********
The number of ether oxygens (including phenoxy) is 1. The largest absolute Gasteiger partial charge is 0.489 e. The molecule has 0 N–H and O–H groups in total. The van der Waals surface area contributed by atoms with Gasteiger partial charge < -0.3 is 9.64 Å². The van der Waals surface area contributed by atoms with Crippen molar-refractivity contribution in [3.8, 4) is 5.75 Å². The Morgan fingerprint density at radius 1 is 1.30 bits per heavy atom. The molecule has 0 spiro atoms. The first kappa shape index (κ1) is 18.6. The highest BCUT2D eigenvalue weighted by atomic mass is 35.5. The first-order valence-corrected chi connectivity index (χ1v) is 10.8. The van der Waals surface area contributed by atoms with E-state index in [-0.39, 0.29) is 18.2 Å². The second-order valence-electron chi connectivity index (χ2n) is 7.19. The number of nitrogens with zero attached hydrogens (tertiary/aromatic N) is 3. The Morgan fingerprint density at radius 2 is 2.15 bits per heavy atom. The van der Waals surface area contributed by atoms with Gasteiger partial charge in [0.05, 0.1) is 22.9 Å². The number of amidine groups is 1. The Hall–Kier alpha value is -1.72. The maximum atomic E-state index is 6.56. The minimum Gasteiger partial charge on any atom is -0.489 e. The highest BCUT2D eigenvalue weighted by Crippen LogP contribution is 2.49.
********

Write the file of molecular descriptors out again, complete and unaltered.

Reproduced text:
The number of ether oxygens (including phenoxy) is 1. The largest absolute Gasteiger partial charge is 0.489 e. The molecule has 0 N–H and O–H groups in total. The van der Waals surface area contributed by atoms with Gasteiger partial charge < -0.3 is 9.64 Å². The van der Waals surface area contributed by atoms with Crippen molar-refractivity contribution in [3.8, 4) is 5.75 Å². The Morgan fingerprint density at radius 1 is 1.30 bits per heavy atom. The molecule has 0 spiro atoms. The first kappa shape index (κ1) is 18.6. The highest BCUT2D eigenvalue weighted by atomic mass is 35.5. The first-order valence-corrected chi connectivity index (χ1v) is 10.8. The van der Waals surface area contributed by atoms with E-state index in [-0.39, 0.29) is 18.2 Å². The second-order valence-electron chi connectivity index (χ2n) is 7.19. The number of nitrogens with zero attached hydrogens (tertiary/aromatic N) is 3. The Morgan fingerprint density at radius 2 is 2.15 bits per heavy atom. The van der Waals surface area contributed by atoms with Gasteiger partial charge in [0.05, 0.1) is 22.9 Å². The number of amidine groups is 1. The Hall–Kier alpha value is -1.72. The maximum atomic E-state index is 6.56. The minimum Gasteiger partial charge on any atom is -0.489 e. The highest BCUT2D eigenvalue weighted by Crippen LogP contribution is 2.49.